Posthumous honor for Dutch couple: Nicolaas and Hendrikje Plantinga received a posthumous Righteous Among the Nations award from Yad Vashem last week. The ceremony was attended by Aart Plantinga, the couple’s son, who received the posthumous honor on their behalf. He was accompanied by Elizabeth Alfarsi, who linked Yad Vashem with the Plantinga family.
The couple hid 10 Jews in their attic for two years. In 1944 they were exposed, and sent to the camps – only one woman survived. Their bravery cost them the life of the head of the family, who was also sent to the camps, where he died.
The couple's son Aart, 81, still remembers his parents' act of bravery. His family lived in Amsterdam, where they owned a boarding house, run by his mother. Nicolaas, his father delivered dairy products each day through a neighborhood where many Jewish families resided. In the summer of 1942, the deportations of Dutch Jews to the death camps began, and customers along Nicolaas' route began to ask if they could take refuge in the Plantinga family’s boarding house.
Nicolaas and Hendrikje took 10 Jews into hiding: Lehman and Fietje Lierens and their son Jacques, three members of the Goudsmid family, Elkan de Vries, two sisters from the Drukkr family and Wilhelmina Mathilda van Praag.
Aart Plantinga receiving award (Photo: Gil Yohanan)
Talking to Ynet, Aart recalls that "I didn't expect anything else from my parents. It was obvious that they would help the Jews. During the war my parents asked not to speak of the fact that there were people in the house. We were forbidden to speak to anyone. I was told not to discuss the people in the house, because before the Jews, they had offered sanctuary to other people for political reasons. I knew the Jews were being persecuted but I didn't know they were being murdered in the camps. My worst memory of the war was of a Jewish woman being thrown down the stairs. I stood at the bottom of the staircase and saw her falling".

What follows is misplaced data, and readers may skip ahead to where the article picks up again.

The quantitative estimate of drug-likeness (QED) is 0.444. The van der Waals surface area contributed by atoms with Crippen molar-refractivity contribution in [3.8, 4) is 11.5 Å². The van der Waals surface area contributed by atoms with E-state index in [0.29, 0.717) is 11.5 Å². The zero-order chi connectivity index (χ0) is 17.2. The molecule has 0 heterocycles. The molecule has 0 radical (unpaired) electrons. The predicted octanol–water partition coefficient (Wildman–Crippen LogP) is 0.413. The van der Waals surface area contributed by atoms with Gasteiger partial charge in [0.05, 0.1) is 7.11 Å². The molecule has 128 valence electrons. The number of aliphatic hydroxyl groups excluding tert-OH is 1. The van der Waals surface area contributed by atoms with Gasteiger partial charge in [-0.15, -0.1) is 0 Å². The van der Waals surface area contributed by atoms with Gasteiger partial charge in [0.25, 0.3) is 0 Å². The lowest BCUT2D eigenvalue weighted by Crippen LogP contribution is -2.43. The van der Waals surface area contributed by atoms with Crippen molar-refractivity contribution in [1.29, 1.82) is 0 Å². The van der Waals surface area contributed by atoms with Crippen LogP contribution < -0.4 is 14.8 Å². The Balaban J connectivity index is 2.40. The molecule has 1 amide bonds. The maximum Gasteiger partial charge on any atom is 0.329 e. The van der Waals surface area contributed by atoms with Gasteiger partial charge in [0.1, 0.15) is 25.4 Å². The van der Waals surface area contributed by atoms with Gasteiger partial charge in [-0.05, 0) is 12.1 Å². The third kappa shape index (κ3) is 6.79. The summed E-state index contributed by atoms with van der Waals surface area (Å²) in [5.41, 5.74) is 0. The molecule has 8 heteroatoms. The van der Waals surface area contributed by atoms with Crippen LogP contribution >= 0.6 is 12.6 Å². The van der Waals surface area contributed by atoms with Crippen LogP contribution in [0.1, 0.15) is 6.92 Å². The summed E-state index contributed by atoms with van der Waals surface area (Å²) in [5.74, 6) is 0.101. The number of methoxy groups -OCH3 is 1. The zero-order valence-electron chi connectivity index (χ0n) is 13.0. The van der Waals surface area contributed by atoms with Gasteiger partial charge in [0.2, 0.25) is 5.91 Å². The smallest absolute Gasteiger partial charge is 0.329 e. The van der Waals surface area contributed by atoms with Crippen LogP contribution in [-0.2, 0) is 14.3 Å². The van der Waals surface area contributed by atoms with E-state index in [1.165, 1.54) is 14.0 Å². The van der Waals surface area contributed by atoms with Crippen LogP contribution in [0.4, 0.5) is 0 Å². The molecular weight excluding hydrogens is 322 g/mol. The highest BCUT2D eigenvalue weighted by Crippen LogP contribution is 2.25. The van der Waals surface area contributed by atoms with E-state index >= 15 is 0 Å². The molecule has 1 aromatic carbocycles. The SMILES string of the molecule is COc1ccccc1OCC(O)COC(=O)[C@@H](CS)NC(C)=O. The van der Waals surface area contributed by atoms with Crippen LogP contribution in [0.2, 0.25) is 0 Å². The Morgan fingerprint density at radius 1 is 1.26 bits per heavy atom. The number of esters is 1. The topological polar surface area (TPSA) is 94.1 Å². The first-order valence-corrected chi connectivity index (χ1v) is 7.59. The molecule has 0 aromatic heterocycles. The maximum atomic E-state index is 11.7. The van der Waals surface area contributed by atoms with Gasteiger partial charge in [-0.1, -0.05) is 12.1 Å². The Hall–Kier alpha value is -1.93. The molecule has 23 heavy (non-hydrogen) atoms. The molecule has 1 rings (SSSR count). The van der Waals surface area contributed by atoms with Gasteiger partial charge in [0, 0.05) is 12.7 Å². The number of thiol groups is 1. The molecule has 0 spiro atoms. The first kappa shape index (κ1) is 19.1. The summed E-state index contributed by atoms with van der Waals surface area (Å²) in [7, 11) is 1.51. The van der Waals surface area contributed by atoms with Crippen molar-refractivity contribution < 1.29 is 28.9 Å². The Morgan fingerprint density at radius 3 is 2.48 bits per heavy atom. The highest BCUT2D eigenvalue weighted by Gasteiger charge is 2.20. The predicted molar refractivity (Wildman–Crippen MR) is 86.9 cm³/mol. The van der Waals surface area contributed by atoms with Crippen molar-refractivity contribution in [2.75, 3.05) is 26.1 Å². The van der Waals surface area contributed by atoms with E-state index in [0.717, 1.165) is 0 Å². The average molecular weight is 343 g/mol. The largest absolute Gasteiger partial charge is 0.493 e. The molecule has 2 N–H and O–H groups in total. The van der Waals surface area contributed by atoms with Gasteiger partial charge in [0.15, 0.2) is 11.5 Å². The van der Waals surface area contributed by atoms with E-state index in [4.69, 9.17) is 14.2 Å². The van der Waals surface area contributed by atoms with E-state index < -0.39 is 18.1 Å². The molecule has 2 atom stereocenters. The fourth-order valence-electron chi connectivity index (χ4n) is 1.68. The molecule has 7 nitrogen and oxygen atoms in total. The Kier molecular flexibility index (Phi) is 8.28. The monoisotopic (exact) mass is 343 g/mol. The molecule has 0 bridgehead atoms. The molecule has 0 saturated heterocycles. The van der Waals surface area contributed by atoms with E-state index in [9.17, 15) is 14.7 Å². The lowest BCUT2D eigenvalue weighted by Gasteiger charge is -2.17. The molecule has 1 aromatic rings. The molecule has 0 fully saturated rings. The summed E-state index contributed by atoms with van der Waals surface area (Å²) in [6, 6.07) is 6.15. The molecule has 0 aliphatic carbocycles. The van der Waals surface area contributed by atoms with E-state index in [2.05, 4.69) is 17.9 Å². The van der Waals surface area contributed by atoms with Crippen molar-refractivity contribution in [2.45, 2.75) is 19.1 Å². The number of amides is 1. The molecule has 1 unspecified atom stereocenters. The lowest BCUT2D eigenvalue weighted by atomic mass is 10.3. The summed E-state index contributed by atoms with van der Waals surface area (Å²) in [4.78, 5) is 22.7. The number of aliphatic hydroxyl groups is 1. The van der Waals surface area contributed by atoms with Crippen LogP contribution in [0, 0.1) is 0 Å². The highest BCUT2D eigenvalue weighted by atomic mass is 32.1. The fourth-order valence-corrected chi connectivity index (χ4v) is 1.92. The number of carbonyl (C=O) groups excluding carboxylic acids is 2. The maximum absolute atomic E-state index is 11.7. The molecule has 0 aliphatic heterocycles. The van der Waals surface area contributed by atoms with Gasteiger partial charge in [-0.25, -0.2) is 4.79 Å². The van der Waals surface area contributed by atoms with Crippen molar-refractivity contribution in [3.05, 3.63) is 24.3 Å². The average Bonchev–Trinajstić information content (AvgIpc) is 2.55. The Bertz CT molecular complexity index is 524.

Although the Jews hiding at the Plantinga lodgings paid for their own food, the danger and risk in providing food, medications and care for the group was monumental. Once a month, a member of the Underground would deliver food ration coupons, and in order not to raise suspicions, Nicolaas would make his purchases in a distant neighborhood.
In March 1944, the Plantinga’s contact person with the Underground was arrested, and their hiding place compromised. German and Dutch police surrounded the boarding house, arrested the Jews hiding there and deported them to concentration camps. Of the 10 Jews who hid at the Plantinga’s, only Wilhelmina survived. Hendrikje was sick at the time, and was not arrested.
Employer renounces couple
Nicolaas, Hendrikje and Aart could no longer remain in their home and were forced to find shelter in a factory. When the factory owner discovered that Nicolaas was wanted by the police, he denounced the family in to the authorities.